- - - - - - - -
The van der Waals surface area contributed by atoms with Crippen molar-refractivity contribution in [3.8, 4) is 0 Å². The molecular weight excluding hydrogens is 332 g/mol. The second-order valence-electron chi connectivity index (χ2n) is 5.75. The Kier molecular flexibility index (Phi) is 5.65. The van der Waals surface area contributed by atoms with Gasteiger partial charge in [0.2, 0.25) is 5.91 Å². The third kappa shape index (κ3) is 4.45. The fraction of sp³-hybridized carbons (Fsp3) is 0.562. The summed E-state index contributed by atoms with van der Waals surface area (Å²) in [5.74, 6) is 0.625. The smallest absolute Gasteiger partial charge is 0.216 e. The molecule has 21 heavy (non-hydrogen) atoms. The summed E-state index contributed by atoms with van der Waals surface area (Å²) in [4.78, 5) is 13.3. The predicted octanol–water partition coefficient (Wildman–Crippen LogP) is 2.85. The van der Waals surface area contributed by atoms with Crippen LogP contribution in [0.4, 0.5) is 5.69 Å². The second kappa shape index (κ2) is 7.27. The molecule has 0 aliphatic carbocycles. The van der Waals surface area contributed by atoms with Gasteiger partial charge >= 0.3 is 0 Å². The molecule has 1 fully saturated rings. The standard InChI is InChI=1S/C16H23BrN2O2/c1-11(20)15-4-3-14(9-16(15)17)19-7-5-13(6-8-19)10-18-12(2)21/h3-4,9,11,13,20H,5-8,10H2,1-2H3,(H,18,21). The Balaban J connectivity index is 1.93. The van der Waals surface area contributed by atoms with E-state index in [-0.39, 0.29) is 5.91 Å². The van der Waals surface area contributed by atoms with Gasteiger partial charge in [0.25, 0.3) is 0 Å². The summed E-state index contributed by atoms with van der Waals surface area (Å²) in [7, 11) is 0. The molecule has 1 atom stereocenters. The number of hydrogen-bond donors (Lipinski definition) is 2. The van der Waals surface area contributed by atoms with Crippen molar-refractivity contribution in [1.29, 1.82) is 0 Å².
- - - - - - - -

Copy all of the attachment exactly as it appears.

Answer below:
The van der Waals surface area contributed by atoms with Crippen molar-refractivity contribution in [3.8, 4) is 0 Å². The molecular weight excluding hydrogens is 332 g/mol. The second-order valence-electron chi connectivity index (χ2n) is 5.75. The Kier molecular flexibility index (Phi) is 5.65. The van der Waals surface area contributed by atoms with Gasteiger partial charge in [0.2, 0.25) is 5.91 Å². The third kappa shape index (κ3) is 4.45. The fraction of sp³-hybridized carbons (Fsp3) is 0.562. The summed E-state index contributed by atoms with van der Waals surface area (Å²) in [5.74, 6) is 0.625. The smallest absolute Gasteiger partial charge is 0.216 e. The molecule has 21 heavy (non-hydrogen) atoms. The summed E-state index contributed by atoms with van der Waals surface area (Å²) in [4.78, 5) is 13.3. The predicted octanol–water partition coefficient (Wildman–Crippen LogP) is 2.85. The van der Waals surface area contributed by atoms with Crippen LogP contribution in [0.4, 0.5) is 5.69 Å². The second kappa shape index (κ2) is 7.27. The molecule has 0 aliphatic carbocycles. The van der Waals surface area contributed by atoms with Gasteiger partial charge >= 0.3 is 0 Å². The molecule has 1 fully saturated rings. The standard InChI is InChI=1S/C16H23BrN2O2/c1-11(20)15-4-3-14(9-16(15)17)19-7-5-13(6-8-19)10-18-12(2)21/h3-4,9,11,13,20H,5-8,10H2,1-2H3,(H,18,21). The Balaban J connectivity index is 1.93. The van der Waals surface area contributed by atoms with E-state index in [-0.39, 0.29) is 5.91 Å². The van der Waals surface area contributed by atoms with Gasteiger partial charge in [0.25, 0.3) is 0 Å². The summed E-state index contributed by atoms with van der Waals surface area (Å²) in [7, 11) is 0. The molecule has 1 atom stereocenters. The number of hydrogen-bond donors (Lipinski definition) is 2. The van der Waals surface area contributed by atoms with Crippen molar-refractivity contribution in [1.29, 1.82) is 0 Å².